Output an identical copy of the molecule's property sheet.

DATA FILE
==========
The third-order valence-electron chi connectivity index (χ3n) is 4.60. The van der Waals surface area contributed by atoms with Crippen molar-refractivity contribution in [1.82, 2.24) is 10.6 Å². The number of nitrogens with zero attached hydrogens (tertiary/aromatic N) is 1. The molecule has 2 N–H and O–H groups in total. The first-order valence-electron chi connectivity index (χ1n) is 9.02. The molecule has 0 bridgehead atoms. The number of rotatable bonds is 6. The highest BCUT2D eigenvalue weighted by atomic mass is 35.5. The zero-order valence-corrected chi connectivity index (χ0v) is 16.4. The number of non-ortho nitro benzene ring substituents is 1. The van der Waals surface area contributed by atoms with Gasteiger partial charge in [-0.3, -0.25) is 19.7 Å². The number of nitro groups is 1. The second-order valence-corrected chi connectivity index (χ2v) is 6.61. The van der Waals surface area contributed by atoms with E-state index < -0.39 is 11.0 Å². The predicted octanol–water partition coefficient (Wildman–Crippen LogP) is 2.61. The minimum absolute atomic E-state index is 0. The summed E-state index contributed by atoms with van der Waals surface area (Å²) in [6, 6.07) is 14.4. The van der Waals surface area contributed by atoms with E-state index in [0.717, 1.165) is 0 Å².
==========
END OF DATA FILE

The third-order valence-electron chi connectivity index (χ3n) is 4.60. The van der Waals surface area contributed by atoms with Crippen molar-refractivity contribution in [1.82, 2.24) is 10.6 Å². The number of nitrogens with zero attached hydrogens (tertiary/aromatic N) is 1. The molecule has 2 N–H and O–H groups in total. The first-order valence-electron chi connectivity index (χ1n) is 9.02. The molecule has 0 bridgehead atoms. The number of rotatable bonds is 6. The highest BCUT2D eigenvalue weighted by atomic mass is 35.5. The zero-order valence-corrected chi connectivity index (χ0v) is 16.4. The number of non-ortho nitro benzene ring substituents is 1. The van der Waals surface area contributed by atoms with Gasteiger partial charge in [-0.3, -0.25) is 19.7 Å². The number of nitro groups is 1. The second-order valence-corrected chi connectivity index (χ2v) is 6.61. The van der Waals surface area contributed by atoms with E-state index < -0.39 is 11.0 Å². The predicted octanol–water partition coefficient (Wildman–Crippen LogP) is 2.61. The minimum absolute atomic E-state index is 0. The summed E-state index contributed by atoms with van der Waals surface area (Å²) in [6, 6.07) is 14.4. The van der Waals surface area contributed by atoms with E-state index in [0.717, 1.165) is 0 Å².